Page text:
- Weil visits construction site of the TenneT offshore project BorWin5 on Norderney
- TenneT CEO Meyerjürgens calls for stronger, internationally coordinated expansion of offshore wind energy in Europe to achieve the European climate targets
During his visit today to the construction site for the offshore grid connection system BorWin5 of the power grid operator TenneT on the North Sea island of Norderney, Lower Saxony’s Prime Minister Stephan Weil said: “In Lower Saxony, the energy turnaround is being decisively promoted as the number one wind energy country in Germany. In both offshore and onshore we need more wind energy production in Lower Saxony in order to meet our climate targets for 2030 and in the long term until 2050. ”
TenneT Managing Director Tim Meyerjürgens said: “TenneT has now met and even significantly exceeded the Federal Government’s expansion targets for sustainable North Sea wind power. In total, our offshore transmission capacity in the North Sea will already be around 7.1 gigawatts this year. The federal government’s target for the North and Baltic Seas is 6.5 gigawatts by 2020. “However, further efforts are needed to push ahead with the energy transition. “According to all international studies and scenarios, the current rate of development in Europe is not enough for offshore wind to reach the goals of the Paris Climate Agreement for Europe. An accelerated, large-scale and internationally coordinated expansion is necessary. ”
The reason for Minister Weil’s visit to the TenneT construction site on Norderney was the horizontal boreholes currently underway there for laying empty conduits under the island, into which the submarine cables for the BorWin5 offshore grid connection will later be moved.
The DC cable routes for several grid connection systems of offshore wind farms run over the island of Norderney. In previous projects, the cables had been routed across the island in an empty tube structure, which, while preserving the natural environment, runs largely under existing paths but is now fully occupied. In order to better protect the particularly sensitive natural environment in the Lower Wadden Sea and at the same time to ensure dyke safety, TenneT is currently carrying out horizontal wells (HDD) for its current projects. Drilling is carried out from the center of the island to the north (north beach) and to the south (Wadden Sea, mainland). Two horizontal bores are carried out for each direction and network connection system.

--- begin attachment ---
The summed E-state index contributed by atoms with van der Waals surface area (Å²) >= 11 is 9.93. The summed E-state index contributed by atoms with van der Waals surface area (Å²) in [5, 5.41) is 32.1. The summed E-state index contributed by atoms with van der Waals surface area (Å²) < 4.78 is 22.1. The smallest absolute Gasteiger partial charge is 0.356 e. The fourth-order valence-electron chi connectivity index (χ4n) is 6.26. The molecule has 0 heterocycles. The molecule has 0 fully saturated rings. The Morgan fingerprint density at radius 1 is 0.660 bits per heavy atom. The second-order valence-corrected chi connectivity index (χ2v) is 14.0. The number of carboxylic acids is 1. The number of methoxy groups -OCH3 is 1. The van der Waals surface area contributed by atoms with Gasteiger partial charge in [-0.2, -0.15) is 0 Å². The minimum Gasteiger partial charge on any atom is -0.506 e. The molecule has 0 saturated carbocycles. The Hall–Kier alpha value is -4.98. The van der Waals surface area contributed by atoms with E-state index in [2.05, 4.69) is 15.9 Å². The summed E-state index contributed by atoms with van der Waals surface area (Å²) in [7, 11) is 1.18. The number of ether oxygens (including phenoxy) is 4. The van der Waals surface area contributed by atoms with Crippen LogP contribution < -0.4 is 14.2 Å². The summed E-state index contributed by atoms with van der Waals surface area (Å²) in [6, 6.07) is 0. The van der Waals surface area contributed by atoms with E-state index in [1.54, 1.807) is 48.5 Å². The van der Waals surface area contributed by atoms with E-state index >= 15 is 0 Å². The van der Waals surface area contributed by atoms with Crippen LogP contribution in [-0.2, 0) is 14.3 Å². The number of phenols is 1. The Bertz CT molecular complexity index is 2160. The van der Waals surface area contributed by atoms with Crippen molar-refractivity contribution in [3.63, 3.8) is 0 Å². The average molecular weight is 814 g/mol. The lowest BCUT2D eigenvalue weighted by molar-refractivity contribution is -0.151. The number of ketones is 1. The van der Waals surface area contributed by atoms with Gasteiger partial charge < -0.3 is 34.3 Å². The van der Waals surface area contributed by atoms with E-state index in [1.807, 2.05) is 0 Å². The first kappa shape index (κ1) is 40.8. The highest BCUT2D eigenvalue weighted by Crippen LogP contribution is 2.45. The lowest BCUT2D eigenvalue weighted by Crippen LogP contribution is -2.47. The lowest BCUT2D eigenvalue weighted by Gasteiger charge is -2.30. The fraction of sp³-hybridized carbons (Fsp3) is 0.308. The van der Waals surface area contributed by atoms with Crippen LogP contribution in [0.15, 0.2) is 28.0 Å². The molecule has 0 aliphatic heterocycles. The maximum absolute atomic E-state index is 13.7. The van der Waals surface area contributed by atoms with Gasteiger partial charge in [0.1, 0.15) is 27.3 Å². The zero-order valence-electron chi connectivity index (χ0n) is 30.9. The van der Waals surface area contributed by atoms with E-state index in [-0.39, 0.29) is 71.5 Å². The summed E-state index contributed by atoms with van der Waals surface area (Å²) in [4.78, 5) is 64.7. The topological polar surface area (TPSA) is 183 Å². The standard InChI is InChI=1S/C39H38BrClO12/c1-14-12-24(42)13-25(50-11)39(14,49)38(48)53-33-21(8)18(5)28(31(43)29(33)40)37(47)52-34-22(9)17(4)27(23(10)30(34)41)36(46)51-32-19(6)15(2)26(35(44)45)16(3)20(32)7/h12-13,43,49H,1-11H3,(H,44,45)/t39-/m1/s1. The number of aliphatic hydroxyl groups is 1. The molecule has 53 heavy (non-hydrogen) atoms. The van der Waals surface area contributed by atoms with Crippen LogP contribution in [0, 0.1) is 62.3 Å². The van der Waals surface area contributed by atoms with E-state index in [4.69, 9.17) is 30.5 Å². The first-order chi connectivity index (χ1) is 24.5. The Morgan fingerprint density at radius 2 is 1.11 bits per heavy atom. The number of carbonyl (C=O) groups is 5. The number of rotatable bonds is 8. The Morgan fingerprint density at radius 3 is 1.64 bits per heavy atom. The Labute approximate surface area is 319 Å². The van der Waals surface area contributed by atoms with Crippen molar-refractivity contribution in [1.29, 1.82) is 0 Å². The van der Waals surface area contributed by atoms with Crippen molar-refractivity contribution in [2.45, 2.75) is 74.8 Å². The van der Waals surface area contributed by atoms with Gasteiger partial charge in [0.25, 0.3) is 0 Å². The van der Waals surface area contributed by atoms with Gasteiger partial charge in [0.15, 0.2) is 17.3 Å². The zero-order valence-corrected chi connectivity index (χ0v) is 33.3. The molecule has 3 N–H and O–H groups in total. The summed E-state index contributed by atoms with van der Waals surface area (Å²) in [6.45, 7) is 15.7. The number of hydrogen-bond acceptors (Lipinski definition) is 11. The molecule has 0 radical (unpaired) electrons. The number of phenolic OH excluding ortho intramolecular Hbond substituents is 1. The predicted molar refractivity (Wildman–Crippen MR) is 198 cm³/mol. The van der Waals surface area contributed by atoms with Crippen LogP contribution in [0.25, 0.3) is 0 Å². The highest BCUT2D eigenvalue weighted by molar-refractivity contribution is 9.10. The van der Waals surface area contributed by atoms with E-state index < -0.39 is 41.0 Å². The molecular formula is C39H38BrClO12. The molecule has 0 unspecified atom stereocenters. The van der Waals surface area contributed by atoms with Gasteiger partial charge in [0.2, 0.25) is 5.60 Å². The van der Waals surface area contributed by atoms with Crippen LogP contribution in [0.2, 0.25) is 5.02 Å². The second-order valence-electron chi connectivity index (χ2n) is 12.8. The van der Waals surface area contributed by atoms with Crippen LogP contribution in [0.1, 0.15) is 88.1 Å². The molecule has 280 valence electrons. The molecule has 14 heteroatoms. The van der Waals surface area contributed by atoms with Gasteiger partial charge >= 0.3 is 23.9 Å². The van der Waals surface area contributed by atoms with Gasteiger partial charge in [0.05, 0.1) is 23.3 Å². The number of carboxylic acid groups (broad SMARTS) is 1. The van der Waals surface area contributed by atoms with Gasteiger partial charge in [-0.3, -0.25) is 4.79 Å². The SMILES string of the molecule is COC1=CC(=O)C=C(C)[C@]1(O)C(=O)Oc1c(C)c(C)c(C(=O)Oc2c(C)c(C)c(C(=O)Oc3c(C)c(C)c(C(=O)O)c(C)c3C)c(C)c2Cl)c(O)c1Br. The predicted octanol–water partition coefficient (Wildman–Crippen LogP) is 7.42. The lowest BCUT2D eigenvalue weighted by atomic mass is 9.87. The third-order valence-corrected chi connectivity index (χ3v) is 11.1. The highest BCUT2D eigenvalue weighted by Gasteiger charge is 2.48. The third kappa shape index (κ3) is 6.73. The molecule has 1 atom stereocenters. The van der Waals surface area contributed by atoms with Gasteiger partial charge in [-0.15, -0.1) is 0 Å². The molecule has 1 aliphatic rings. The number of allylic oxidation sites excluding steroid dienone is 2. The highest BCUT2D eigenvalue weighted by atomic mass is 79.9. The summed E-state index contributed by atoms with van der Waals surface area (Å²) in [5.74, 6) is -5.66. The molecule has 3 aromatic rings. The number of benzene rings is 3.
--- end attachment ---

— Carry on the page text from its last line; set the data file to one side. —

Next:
With the BorWin5 project, TenneT is building a 900 megawatt DC link to transmit the wind power generated at sea to the high voltage grid on land. On the associated BorWin epsilon offshore converter platform, the three-phase current generated at sea is converted into direct current and transported to Hilgenriedersiel with a submarine cable that crosses over Norderney, which is about 125 kilometers long. The electricity is also transmitted from land to Cloppenburg via an underground cable that is also about 125 kilometers long.
As a member of the North Sea Wind Power Hub (NSWPH) consortium, TenneT supports the objectives of the Paris Climate Agreement and the associated commitments of the EU and the North Sea countries to reduce greenhouse gas emissions. In this context, in July TenneT presented a feasibility study on the implementation of wind energy distribution boxes in the North Sea. “An internationally coordinated approach in the future could implement the connection and integration of a large expansion of offshore wind energy more effectively and at significantly lower costs of up to 30 percent than with continued individual national planning,” says Meyerjürgens. Since the North Sea has great potential for offshore wind energy, the implementation of 180 gigawatts of offshore wind can be achieved by 2045 through the Consortium’s approach.
The concept is based on an internationally coordinated expansion of wind energy distribution cross projects, including the connection of wind energy, interconnection of energy markets through interconnectors and intelligent integration into the onshore power grid, including power-to-gas conversion. , be combined. Such an approach has great economic and environmental benefits.
Prime Minister Weil also advocated the use of electricity-to-gas conversion and transmission in combination with the link with other sectors: “Northern Germany is predestined for a successful hydrogen economy,” said Weil, “Lower Saxony is ready to realize the full potential of green hydrogen. Here already exists the necessary infrastructure for storage, transport and distribution of large quantities of hydrogen. “A green hydrogen economy would be an enormous advantage in terms of industrial policy, so Weil goes on. The innovations that Hydrogen could achieve in Niedersachsen could become a success story for the whole of Germany, for Europe and for the global climate. Decarbonised industrial processes could equally contribute to added value, job security, resource conservation and climate protection. There are a large number of Lower Saxon companies and research institutes, which intensively dealt with hydrogen in various facets. A good example of this is the project “Element Eins” by TenneT, Gasunie and Thyssengas, which was named a real laboratory for the energy transition. in which a 100 megawatt plant for the conversion of wind energy into green hydrogen in northwestern Lower Saxony is planned. “The Lower Saxony state government together with the other northern German states will make every effort to overcome existing barriers to power-to-gas. For this we have already presented key points for a North German hydrogen strategy, “emphasized Weil.